Socail Media Marketing

 

Social Media Marketing

Social media marketing is a form of internet marketing which seeks to achieve branding and marketing communication goals through the participation in various social media networks. Social Media is a shorter top level term that describes the space overall, and covers the activities around social interaction, content, videos, images and audio exposure.

Social media marketing can help you increase the activity around these top goals:

  • Website traffic and user behavior (external and internal tracking)
  • Conversion and sales tracking
  • Page views, ad exposure
  • Growing brand awareness
  • Creating a positive brand association and keeping it there Business development and a broader customer reach

I suggest you begin by outlining clear goals for your social media marketing efforts and determine how you’ll measure success. Once you’ve outlined your goals, let’s look at some great ways you can begin to leverage social media for your marketing efforts.  I’ll provide a couple examples and you can take it from there.

Facebook offers exceptional, low cost marketing opportunities for small business. Facebook now has over 800 million users, and while that seems like an outrageous number for small businesses to be targeting, Facebook offers a very powerful platform on which to build a presence.

Fundamental Tactic: If you haven’t signed up for Facebook yet, you absolutely should as soon as possible. Once you’ve signed up, you should also consider securing your company’s username. Be aware, however, that if you reserve your company name for your personal account, you won’t be able to use it for your Business Fan, so you may want to create a Page before registering your company’s name. Fan Pages have special rules regarding usernames, which you can read here.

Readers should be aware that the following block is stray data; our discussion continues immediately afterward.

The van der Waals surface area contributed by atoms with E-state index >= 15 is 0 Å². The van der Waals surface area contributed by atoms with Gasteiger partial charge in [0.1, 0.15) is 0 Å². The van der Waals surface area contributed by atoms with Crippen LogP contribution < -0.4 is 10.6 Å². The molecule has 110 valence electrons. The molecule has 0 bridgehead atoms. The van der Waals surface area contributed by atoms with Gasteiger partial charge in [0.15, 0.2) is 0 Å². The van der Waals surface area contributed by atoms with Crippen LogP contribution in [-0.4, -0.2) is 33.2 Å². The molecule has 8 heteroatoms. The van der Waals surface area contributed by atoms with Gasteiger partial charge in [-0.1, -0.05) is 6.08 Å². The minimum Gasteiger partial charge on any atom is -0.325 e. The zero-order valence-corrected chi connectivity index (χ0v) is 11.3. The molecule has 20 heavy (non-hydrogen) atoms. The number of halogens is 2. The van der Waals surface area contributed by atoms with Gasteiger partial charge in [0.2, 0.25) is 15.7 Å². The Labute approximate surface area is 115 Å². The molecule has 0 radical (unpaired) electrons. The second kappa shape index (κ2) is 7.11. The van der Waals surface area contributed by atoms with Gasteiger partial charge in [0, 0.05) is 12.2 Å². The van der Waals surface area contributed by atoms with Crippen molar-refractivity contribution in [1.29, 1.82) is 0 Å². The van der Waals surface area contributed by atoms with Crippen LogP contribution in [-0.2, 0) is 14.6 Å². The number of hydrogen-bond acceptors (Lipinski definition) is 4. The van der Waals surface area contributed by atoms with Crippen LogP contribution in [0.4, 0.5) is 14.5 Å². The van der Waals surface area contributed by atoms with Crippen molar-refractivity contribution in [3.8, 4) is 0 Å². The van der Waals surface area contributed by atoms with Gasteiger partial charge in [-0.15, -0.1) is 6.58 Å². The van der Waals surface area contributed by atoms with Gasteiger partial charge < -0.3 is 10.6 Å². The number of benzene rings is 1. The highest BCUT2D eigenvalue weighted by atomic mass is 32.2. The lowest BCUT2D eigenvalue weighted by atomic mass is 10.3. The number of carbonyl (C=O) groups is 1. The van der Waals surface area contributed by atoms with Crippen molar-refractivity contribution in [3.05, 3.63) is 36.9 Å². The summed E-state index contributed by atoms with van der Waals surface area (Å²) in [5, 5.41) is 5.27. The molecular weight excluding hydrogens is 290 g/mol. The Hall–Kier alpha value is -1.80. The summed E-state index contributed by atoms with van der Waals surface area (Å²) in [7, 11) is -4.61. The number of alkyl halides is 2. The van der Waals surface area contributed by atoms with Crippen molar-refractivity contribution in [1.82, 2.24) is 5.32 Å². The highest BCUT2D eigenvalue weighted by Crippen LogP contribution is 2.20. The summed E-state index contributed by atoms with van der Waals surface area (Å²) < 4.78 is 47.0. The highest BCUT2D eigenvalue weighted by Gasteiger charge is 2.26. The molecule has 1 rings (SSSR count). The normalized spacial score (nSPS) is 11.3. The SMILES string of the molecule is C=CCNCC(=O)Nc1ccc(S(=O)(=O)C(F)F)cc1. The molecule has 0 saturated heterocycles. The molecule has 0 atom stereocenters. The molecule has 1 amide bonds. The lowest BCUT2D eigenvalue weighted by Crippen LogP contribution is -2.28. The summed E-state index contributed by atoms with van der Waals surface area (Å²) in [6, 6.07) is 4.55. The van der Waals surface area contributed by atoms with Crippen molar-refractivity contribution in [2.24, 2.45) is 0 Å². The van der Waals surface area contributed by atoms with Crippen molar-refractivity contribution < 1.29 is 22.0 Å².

You should search for your competitors and evaluate their Facebook presence. What types of Pages have they built? How many fans or “friends” do they have? Spend 15 minutes reviewing each competitor. Look at their posts, photos and/or videos to understand how they’re using Facebook.

Progressive Strategy: You may already have a personal Facebook account, but how do you extend that presence for your business? You have several options. You can register a Business Account – which is designed for a very simple presence on Facebook. There are many limitations on such accounts (read the FAQ here), however, so you’ll most likely prefer to have a Business Fan Page. A Business Fan Page lets you create a page where customers or fans of your business can register as a “fan” and thus increasing the presence of your business (because your updates will also flow to their pages). You might also want to consider running hyper-local ads on Facebook.

Twitter has grown tremendously over the past year. For some small businesses, it offers an incredible marketing platform. Check out Bloomberg Business Week’s recent profile of 20 ways businesses use Twitter might give you some ideas about how you can leverage Twitter for your business.